? ?
An author of no particular popularity

Jay Lake
Date: 2008-10-18 12:30
Subject: [links] Link salad for a Saturday
Security: Public
Tags:contests, links, personal, politics, polls, religion, science, tourbillion, writing

Don’t forget the Tourbillon Tuckerization poll.

A short history of modern finance — A complex topic approached with a fair amount of clarity. (Thanks to lt260.)

Worm Grunting: A Mystery Solved — I didn’t even know it was a mystery. Weird science and weird culture, mixed together. And who thought of this in the first place, anyway?

Report says Arctic temperatures at record highs — Apparently even the weather has joined the liberal conspiracy on climate change. Rush Limbaugh to Ice Station Zebra, stat! (Thanks to lt260.)

Palling around with terrorists — McCain and G. Gordon Liddy. Guess it’s just not the same kind of treason if your terrorist-of-choice is a conservative. More on the nearly absolute lack of coverage of this story from Your Liberal Media.

Reporter assaulted at Palin rally — Fire up the wingnut base, they get fired up. GOP: you own all of this.

Ignoring its own reporting, NY Times omitted key facts on ACORN voter registration allegations — Your Liberal Media, propping up the conservative narrative again even though the facts are biased against the GOP.

Palin discovers pro-America parts of the United States — “We believe that the best of America is in these small towns that we get to visit, and in these wonderful little pockets of what I call the real America, being here with all of you hard working very patriotic, um, very, um, pro-America areas of this great nation.” Which would make the rest of us…anti-America? I’m pretty sure her husband was a long-time member of one of the few anti-American political parties in this country.

An oldie but a goodie from a conservative stalwart — “It doesn’t say anywhere in the Constitution this idea of the separation of church and state.” (Sean Hannity) And here I thought conservatives were strict constructionists.

Body movement: 30 minutes on stationary bike (2 hours of light hiking later)
Last night’s weigh-out: n/a
This morning’s weigh-in: 231.8
Currently reading: The Dord, the Diglot, and an Avocado or Two by Anu Garg

Originally published at jlake.com. You can comment here or there.

Post A Comment | 7 Comments | | Flag | Link

User: shsilver
Date: 2008-10-18 19:39 (UTC)
Subject: (no subject)
You seem to have missed the right-wingers up in arms because Obama has changed the flag to include an O in the field of stars. Never mind that he was campaigning in Ohio at the time.
Reply | Thread | Link

Jay Lake
User: jaylake
Date: 2008-10-18 19:44 (UTC)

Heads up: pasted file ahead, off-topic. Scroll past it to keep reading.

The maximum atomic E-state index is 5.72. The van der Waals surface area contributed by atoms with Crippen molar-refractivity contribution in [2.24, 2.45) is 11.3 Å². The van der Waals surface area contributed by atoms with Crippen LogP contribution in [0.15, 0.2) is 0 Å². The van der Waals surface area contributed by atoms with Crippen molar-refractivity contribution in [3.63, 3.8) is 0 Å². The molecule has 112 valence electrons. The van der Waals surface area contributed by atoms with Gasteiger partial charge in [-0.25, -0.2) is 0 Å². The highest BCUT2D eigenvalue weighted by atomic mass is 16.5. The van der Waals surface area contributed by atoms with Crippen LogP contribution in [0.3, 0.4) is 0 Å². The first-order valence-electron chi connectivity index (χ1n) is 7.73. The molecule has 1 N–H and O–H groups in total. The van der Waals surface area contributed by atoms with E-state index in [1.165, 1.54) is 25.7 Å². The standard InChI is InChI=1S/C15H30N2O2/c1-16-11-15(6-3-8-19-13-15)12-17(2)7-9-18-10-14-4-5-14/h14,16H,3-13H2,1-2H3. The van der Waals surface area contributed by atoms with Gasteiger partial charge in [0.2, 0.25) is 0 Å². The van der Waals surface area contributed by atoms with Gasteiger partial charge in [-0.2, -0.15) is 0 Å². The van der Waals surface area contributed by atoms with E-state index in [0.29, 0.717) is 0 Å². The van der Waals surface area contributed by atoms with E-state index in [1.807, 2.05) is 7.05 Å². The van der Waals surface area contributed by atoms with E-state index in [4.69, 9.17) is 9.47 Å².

Subject: (no subject)
Link to a source story?
Reply | Parent | Thread | Link

russ: quo vadis
User: goulo
Date: 2008-10-18 21:10 (UTC)
Subject: (no subject)
Keyword:quo vadis
Radio host Bob Grant asserted that Obama created an "'O' flag," but apparent flag in question was Ohio's

Edited at 2008-10-18 09:10 pm (UTC)
Reply | Parent | Thread | Link

User: shsilver
Date: 2008-10-18 22:05 (UTC)
Subject: (no subject)
at Media Matters.
Reply | Parent | Thread | Link

User: selfavowedgeek
Date: 2008-10-18 20:00 (UTC)
Subject: RE:Worm Grunting: A First-Hand Southerner's Perspective
Yo, Jay.

Here I am, about as Deep South as it gets: an hour from the Low Country, thirty minutes from the Okefenokee Swamp.

That article on worm grunting, well, neat (weird) science tidbits behind the practice. I know it well.

To wit, a brief anecdote . . .

As a young, spry whippersnapper of five wanting to go fishing, but, alas, nary a cricket or worm to be found, I discovered this practice from neighbors as intent on fishing as I but much more opportunistic on having me do the digging.

Yep. For our efforts, we simply took an old tobacco stick--what you would hang bundles of t'baccy leaves from and hang it all in a t'baccy barn--and drive that sucker in (preferably) loamy earth in the planted pines and among the wax myrtles.

Then we’d take an old house brick. Not a three-holed house brick. One of those ancient slab-like, dolmen-esque house bricks and rub it on the exposed end of the stick. We’d do that for, oh, five to ten minutes.

I was the little guy, so I got shovel duty. I’d dig, and we’d always--always--have a double-handful of earthworms.

And go fishing.

And have fun.

By the way, I can recall many, many springs and summers of my bygone youth where we would eat fish two to three times a week because my brother and I would fish so often at a local pond down our dirt road. Fond memories of the halcyon days.

I'd not call it a common practice, though would be a function of a more depressed area/situation.
Reply | Thread | Link

Jay Lake
User: jaylake
Date: 2008-10-18 20:13 (UTC)
Subject: Re: Worm Grunting: A First-Hand Southerner's Perspective
I don't have any question with southern poverty (ask me about my family history sometime) or the eating of fish. My question is who figured out the grunting trick in the first place, and why did they bother to try that? It seems so improbable.
Reply | Parent | Thread | Link

User: selfavowedgeek
Date: 2008-10-18 21:00 (UTC)
Subject: No misunderstanding.
Didn't mean to imply anything with the anecdote. The memory just came full-bore with your link and the full article.

Yeah, I realize the wtf? factor of the findings. I'm with you on the improbability.

I wonder if it could be as simple as some folks driving stakes or posts into some relatively soft earth, then going, "Hey, what's UP with all the worms coming out the ground?"

One man's serendipity is another man's live bait. (Perhaps there's a story with that as a title . . .)
Reply | Parent | Thread | Link

my journal
January 2014
2012 appearances